Monday, June 20, 2016

Vintage Watch Collecting: An Economically Viable Alternative Investment Scheme?

Given the Brexit scare and an increasing number of  Eurozone banks resorting to negative interest rates, are rare vintage watch collecting fast becoming an economically viable alternative investment scheme? 

By: Ringo Bones 

With the Brexit scare and an increasing number of Eurozone banks resorting to negative investment rates – i.e. the client will have to pay these banks a set fee in order to keep their money safe instead of the bank client’s money earning a set interest rate, the investment savvy are increasingly looking into alternative investment schemes like prime real estate or vintage wine. But as of late, the once rarefied world of rare vintage watch collecting had attracted the attention of investment pundits. 

In major metropolitan centers of East Asia, like Hong Kong and Singapore, the amount of money changing hands in the rare vintage watch collecting scene had experienced a 68-percent rise over the last decade despite of the global credit crunch of 2008. Dr. Bernard Cheong a noted rare vintage watch collector who has been at it since the age of 15 has recently been on the East Asian investment spotlight after giving a press interview showing the ropes of how to make money in the relatively esoteric hobby of rare vintage watch collecting.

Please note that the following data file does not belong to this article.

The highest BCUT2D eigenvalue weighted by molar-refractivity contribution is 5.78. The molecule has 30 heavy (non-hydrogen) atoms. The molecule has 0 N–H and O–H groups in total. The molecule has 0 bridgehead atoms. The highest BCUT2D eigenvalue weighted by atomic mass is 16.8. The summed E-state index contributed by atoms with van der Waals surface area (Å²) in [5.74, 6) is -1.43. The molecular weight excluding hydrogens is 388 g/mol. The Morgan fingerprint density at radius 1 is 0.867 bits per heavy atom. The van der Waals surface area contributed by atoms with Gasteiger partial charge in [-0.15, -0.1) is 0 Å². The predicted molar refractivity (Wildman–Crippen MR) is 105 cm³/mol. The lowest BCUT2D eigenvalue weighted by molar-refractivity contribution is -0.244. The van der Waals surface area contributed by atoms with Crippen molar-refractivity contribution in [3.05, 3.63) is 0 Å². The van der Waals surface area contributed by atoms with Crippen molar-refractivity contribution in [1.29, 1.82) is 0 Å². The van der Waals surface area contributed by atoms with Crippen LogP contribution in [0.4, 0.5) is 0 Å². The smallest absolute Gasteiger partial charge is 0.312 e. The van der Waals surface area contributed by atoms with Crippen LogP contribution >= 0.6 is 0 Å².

But watch expert Su Jian Xian warns that potential investors should be careful because rare vintage watch collecting requires specialist knowledge, that more often than not, is only available to those seasoned rare vintage watch collectors – if you want to get the most out of your initial investment. The fickle sway of fashion often dictates item valuation. Rare vintage watches that fetched 10,000 to 12,000 US dollars back in 1998 and 1999 could have since doubled or probably have halved in value today, but who knows, that World War I era Patek Philippe wristwatch that you’ve inherited from your grandfather back in the early 1990s might probably cost a tidy sum by now which could make rare vintage watch collecting one of the most lucrative alternative investment schemes you ever delved into.    

1 comment:

Lilith Fair said...

I've heard as far back as 2003 that even fake Rolex watches manufactured during the 1960s and the 1970s are now being sought after due to its high scrap gold and other precious metals content.